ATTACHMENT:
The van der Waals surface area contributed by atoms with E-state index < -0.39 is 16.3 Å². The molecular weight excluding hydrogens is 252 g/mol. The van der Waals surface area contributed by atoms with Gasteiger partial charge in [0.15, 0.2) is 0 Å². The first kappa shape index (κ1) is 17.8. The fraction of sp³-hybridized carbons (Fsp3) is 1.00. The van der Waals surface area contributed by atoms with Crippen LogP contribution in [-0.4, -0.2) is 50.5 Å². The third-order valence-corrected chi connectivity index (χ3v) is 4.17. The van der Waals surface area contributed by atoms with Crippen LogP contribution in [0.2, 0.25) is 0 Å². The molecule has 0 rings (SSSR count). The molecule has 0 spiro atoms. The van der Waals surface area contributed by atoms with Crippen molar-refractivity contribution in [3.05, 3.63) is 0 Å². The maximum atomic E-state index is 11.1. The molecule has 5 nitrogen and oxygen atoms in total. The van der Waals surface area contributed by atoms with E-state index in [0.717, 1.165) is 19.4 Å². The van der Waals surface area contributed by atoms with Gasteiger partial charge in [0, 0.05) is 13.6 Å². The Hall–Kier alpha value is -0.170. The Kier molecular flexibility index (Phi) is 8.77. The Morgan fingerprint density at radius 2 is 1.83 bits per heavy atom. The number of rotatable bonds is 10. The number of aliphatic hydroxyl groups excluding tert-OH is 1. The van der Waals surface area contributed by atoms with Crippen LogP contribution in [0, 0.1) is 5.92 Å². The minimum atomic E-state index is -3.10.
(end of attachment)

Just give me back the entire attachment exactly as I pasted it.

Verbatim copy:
The van der Waals surface area contributed by atoms with E-state index < -0.39 is 16.3 Å². The molecular weight excluding hydrogens is 252 g/mol. The van der Waals surface area contributed by atoms with Gasteiger partial charge in [0.15, 0.2) is 0 Å². The first kappa shape index (κ1) is 17.8. The fraction of sp³-hybridized carbons (Fsp3) is 1.00. The van der Waals surface area contributed by atoms with Crippen LogP contribution in [-0.4, -0.2) is 50.5 Å². The third-order valence-corrected chi connectivity index (χ3v) is 4.17. The van der Waals surface area contributed by atoms with Crippen LogP contribution in [0.2, 0.25) is 0 Å². The molecule has 0 rings (SSSR count). The molecule has 0 spiro atoms. The van der Waals surface area contributed by atoms with Crippen molar-refractivity contribution in [3.05, 3.63) is 0 Å². The maximum atomic E-state index is 11.1. The molecule has 5 nitrogen and oxygen atoms in total. The van der Waals surface area contributed by atoms with E-state index in [0.717, 1.165) is 19.4 Å². The van der Waals surface area contributed by atoms with Gasteiger partial charge in [0, 0.05) is 13.6 Å². The Hall–Kier alpha value is -0.170. The Kier molecular flexibility index (Phi) is 8.77. The Morgan fingerprint density at radius 2 is 1.83 bits per heavy atom. The number of rotatable bonds is 10. The number of aliphatic hydroxyl groups excluding tert-OH is 1. The van der Waals surface area contributed by atoms with Crippen LogP contribution in [0, 0.1) is 5.92 Å². The minimum atomic E-state index is -3.10.